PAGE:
As a complementary approach to traditional plot-based surveys, which remain essential to understand biogeomorphic processes on the ground, remote sensing provides a promising avenue for assessing plant colonization dynamics within and between glacier forefields using a so-called “real-time” approach. Beginning in 1984 with the Landsat 5 TM (followed by Landsat 7 ETM+ and Landsat 8 OLI sensors), Landsat satellites currently provide a 36-year archive of 30 m resolution images acquired at 16 d intervals over the globe's terrestrial areas. Availability of Landsat imagery since the mid-1980s allows for investigating plant succession dynamics since the most recent observed advance of alpine glaciers and in response to accelerating glacier retreat during recent decades. Vegetation indices such as the normalized difference vegetation index (NDVI) provide a proxy of plant biomass (Tucker and Sellers, 1986), photosynthetic activity, and vegetation cover and have the potential to reliably quantify plant succession in rocky areas with low plant cover. As NDVI is a nonphysical and unidimensional quantity based on remotely measured reflectance, variations in quantities over time can be disconnected from changes in plant cover on the ground, particularly in the context of heterogeneous topography (Bayle et al., 2021). In addition to systematic errors caused by sensor limitations, variation in NDVI over time can be due to atmospheric and cloud contamination (Masek et al., 2006), angular effects due to variation in sun surface sensor geometry or topography (Nagol et al., 2015; Martín-Ortega et al., 2020), sensor degradation, and calibration changes (Markham and Helder, 2012) or between sensor spectral band passes (Steven et al., 2003). Overall, it has been shown that NDVI increases nearly linearly with fractional vegetation cover (horizontal density) until values reach between 80 % and 90 %, at which point it tends to saturate and increases slowly with increasing leaf area index (vertical density). Remote sensing approaches have already been used efficiently in the context of glacier forefields (Klaar et al., 2015; Fischer et al., 2019; Bayle, 2020; Knoflach et al., 2021), and the high sensitivity of Landsat-based NDVI to low plant cover has been demonstrated in glacier forefields (Bayle et al., 2021) and in Antarctica (Fretwell et al., 2011).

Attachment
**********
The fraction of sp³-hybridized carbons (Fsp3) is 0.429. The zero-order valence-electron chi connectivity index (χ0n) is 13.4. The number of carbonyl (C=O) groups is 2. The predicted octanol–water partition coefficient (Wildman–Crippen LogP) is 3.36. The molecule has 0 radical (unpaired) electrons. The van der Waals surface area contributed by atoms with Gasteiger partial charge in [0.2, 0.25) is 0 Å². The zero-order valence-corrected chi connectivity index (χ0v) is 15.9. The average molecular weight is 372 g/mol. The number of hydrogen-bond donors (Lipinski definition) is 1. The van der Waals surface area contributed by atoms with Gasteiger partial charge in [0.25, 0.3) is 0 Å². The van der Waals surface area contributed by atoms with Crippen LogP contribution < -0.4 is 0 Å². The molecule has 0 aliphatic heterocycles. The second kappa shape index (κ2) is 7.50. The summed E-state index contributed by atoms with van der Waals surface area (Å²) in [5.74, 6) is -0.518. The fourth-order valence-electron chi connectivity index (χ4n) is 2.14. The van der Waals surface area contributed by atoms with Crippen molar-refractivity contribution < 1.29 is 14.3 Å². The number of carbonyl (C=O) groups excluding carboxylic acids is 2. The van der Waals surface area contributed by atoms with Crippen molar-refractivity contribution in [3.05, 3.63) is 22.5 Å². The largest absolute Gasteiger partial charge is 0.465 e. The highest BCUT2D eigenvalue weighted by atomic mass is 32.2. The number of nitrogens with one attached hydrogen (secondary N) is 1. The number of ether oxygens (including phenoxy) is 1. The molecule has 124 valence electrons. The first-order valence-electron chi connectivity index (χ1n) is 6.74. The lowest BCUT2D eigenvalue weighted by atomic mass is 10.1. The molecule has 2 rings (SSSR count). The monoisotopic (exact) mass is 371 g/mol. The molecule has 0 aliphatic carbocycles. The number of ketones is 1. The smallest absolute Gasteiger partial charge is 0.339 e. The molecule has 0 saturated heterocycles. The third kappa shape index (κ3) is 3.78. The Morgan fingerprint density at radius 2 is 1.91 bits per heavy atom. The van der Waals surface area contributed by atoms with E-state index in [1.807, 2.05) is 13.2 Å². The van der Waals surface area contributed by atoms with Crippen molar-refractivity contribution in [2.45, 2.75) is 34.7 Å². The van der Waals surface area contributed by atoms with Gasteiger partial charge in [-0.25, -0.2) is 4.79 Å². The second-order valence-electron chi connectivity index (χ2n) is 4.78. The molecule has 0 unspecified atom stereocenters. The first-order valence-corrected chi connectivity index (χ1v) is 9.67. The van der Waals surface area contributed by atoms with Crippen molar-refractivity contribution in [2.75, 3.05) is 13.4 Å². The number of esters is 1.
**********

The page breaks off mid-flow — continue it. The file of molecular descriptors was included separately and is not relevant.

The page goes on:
Here, we investigated early plant succession dynamics (0–35 years since glacier retreat) in the context of eight glaciers distributed across the southwestern European Alps. Specifically, we sought to answer the following ecological questions. First, is observed heterogeneity in early plant succession dynamics (time between deglaciation and plant colonization, and plant growth rate following colonization) indeed purely stochastic or can this variability be linked to environmental factors? Second, is early plant community composition consistent across sites and shaped by time availability or heterogeneous and driven by local environmental context? To address these questions, we utilized two independent data sources: 36 years of Landsat imagery and 297 floristic field plots. First, we derived two indicators of vegetation dynamics from Landsat time series, which are (i) time lag between ice melting and detection of plant colonization and (ii) plant growth rate following colonization. We then investigated the spatial heterogeneity of these indicators and their respective drivers using proxies of the local environmental and geomorphological context (allogenic factors). Second, we assessed turnover in plant community composition between and within the eight glacier forefields using a “space-for-time” approach and with regard to local environmental and geomorphological context (allogenic factors) and time since deglaciation (autogenic factor). Finally, we questioned the capacity of field sampling to capture heterogeneity in vegetation dynamics with respect to spatially exhaustive remote sensing approach, and we provide some recommendations to improve field sampling methodology for future studies. In addition to testing theoretical expectations in glacier forefields across a broad spectrum of environmental and ecological contexts, our study provides for the first time a clear roadmap for applying widely available remote sensing data to quantify and improve our understanding of trajectories of plant colonization and succession in glacier forefields.